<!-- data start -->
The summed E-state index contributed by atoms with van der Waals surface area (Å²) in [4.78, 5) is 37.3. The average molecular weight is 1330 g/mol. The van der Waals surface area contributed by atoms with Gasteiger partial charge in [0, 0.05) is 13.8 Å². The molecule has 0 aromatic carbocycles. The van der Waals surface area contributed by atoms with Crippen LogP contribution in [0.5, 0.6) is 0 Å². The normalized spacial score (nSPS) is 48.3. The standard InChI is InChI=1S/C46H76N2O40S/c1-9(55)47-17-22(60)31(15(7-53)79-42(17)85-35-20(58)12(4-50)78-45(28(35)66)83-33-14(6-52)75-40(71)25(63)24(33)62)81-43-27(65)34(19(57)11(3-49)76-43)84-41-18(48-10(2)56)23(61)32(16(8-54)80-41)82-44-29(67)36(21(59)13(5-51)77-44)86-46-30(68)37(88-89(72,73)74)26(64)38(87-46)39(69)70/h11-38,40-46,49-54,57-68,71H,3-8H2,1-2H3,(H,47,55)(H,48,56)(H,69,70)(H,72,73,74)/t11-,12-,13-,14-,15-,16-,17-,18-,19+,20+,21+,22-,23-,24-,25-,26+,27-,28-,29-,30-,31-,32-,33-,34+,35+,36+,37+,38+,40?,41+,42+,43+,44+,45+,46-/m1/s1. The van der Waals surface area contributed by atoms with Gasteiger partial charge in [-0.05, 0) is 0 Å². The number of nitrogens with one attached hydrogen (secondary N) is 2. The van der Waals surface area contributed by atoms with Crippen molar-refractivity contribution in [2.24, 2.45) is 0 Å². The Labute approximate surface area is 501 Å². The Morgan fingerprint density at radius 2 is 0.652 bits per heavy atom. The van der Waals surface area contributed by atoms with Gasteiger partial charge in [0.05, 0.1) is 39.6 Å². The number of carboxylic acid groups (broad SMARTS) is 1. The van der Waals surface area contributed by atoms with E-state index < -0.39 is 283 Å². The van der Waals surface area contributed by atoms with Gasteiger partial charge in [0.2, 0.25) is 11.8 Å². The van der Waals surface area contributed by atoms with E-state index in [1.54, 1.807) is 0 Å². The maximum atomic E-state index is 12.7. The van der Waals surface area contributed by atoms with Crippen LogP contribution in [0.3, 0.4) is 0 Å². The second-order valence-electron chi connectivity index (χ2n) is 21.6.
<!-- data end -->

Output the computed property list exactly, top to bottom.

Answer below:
The summed E-state index contributed by atoms with van der Waals surface area (Å²) in [4.78, 5) is 37.3. The average molecular weight is 1330 g/mol. The van der Waals surface area contributed by atoms with Gasteiger partial charge in [0, 0.05) is 13.8 Å². The molecule has 0 aromatic carbocycles. The van der Waals surface area contributed by atoms with Crippen LogP contribution in [0.5, 0.6) is 0 Å². The normalized spacial score (nSPS) is 48.3. The standard InChI is InChI=1S/C46H76N2O40S/c1-9(55)47-17-22(60)31(15(7-53)79-42(17)85-35-20(58)12(4-50)78-45(28(35)66)83-33-14(6-52)75-40(71)25(63)24(33)62)81-43-27(65)34(19(57)11(3-49)76-43)84-41-18(48-10(2)56)23(61)32(16(8-54)80-41)82-44-29(67)36(21(59)13(5-51)77-44)86-46-30(68)37(88-89(72,73)74)26(64)38(87-46)39(69)70/h11-38,40-46,49-54,57-68,71H,3-8H2,1-2H3,(H,47,55)(H,48,56)(H,69,70)(H,72,73,74)/t11-,12-,13-,14-,15-,16-,17-,18-,19+,20+,21+,22-,23-,24-,25-,26+,27-,28-,29-,30-,31-,32-,33-,34+,35+,36+,37+,38+,40?,41+,42+,43+,44+,45+,46-/m1/s1. The van der Waals surface area contributed by atoms with Gasteiger partial charge in [-0.05, 0) is 0 Å². The number of nitrogens with one attached hydrogen (secondary N) is 2. The van der Waals surface area contributed by atoms with Crippen molar-refractivity contribution in [2.24, 2.45) is 0 Å². The Labute approximate surface area is 501 Å². The Morgan fingerprint density at radius 2 is 0.652 bits per heavy atom. The van der Waals surface area contributed by atoms with Gasteiger partial charge in [0.05, 0.1) is 39.6 Å². The number of carboxylic acid groups (broad SMARTS) is 1. The van der Waals surface area contributed by atoms with E-state index < -0.39 is 283 Å². The van der Waals surface area contributed by atoms with Gasteiger partial charge in [0.2, 0.25) is 11.8 Å². The van der Waals surface area contributed by atoms with E-state index in [1.54, 1.807) is 0 Å². The maximum atomic E-state index is 12.7. The van der Waals surface area contributed by atoms with Crippen LogP contribution in [0.3, 0.4) is 0 Å². The second-order valence-electron chi connectivity index (χ2n) is 21.6.